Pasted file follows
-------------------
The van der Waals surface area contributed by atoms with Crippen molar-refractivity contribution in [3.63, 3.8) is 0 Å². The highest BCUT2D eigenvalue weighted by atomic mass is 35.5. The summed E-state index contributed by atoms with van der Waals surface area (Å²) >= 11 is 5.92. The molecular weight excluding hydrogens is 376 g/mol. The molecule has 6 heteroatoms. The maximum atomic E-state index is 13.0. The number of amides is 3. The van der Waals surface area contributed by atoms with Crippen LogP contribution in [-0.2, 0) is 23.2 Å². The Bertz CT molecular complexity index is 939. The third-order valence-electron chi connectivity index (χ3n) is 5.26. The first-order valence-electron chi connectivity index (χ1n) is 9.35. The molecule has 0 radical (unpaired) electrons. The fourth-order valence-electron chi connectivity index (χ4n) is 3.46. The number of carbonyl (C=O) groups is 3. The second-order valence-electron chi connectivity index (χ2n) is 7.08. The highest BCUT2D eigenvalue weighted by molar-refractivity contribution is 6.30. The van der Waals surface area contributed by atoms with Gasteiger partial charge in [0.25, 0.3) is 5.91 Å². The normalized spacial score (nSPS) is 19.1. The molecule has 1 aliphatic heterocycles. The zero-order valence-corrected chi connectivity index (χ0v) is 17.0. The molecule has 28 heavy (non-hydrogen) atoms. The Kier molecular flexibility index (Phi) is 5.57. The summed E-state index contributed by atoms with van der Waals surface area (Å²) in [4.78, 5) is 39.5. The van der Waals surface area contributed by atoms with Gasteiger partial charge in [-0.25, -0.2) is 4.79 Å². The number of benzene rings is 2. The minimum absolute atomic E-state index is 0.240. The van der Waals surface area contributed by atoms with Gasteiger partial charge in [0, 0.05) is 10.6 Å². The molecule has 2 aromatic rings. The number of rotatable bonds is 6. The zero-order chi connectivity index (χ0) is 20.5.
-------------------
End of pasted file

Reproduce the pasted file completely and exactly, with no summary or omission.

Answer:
The van der Waals surface area contributed by atoms with Crippen molar-refractivity contribution in [3.63, 3.8) is 0 Å². The highest BCUT2D eigenvalue weighted by atomic mass is 35.5. The summed E-state index contributed by atoms with van der Waals surface area (Å²) >= 11 is 5.92. The molecular weight excluding hydrogens is 376 g/mol. The molecule has 6 heteroatoms. The maximum atomic E-state index is 13.0. The number of amides is 3. The van der Waals surface area contributed by atoms with Crippen LogP contribution in [-0.2, 0) is 23.2 Å². The Bertz CT molecular complexity index is 939. The third-order valence-electron chi connectivity index (χ3n) is 5.26. The first-order valence-electron chi connectivity index (χ1n) is 9.35. The molecule has 0 radical (unpaired) electrons. The fourth-order valence-electron chi connectivity index (χ4n) is 3.46. The number of carbonyl (C=O) groups is 3. The second-order valence-electron chi connectivity index (χ2n) is 7.08. The highest BCUT2D eigenvalue weighted by molar-refractivity contribution is 6.30. The van der Waals surface area contributed by atoms with Gasteiger partial charge in [0.25, 0.3) is 5.91 Å². The normalized spacial score (nSPS) is 19.1. The molecule has 1 aliphatic heterocycles. The zero-order valence-corrected chi connectivity index (χ0v) is 17.0. The molecule has 28 heavy (non-hydrogen) atoms. The Kier molecular flexibility index (Phi) is 5.57. The summed E-state index contributed by atoms with van der Waals surface area (Å²) in [4.78, 5) is 39.5. The van der Waals surface area contributed by atoms with Gasteiger partial charge in [-0.25, -0.2) is 4.79 Å². The number of benzene rings is 2. The minimum absolute atomic E-state index is 0.240. The van der Waals surface area contributed by atoms with Gasteiger partial charge in [0, 0.05) is 10.6 Å². The molecule has 2 aromatic rings. The number of rotatable bonds is 6. The zero-order chi connectivity index (χ0) is 20.5.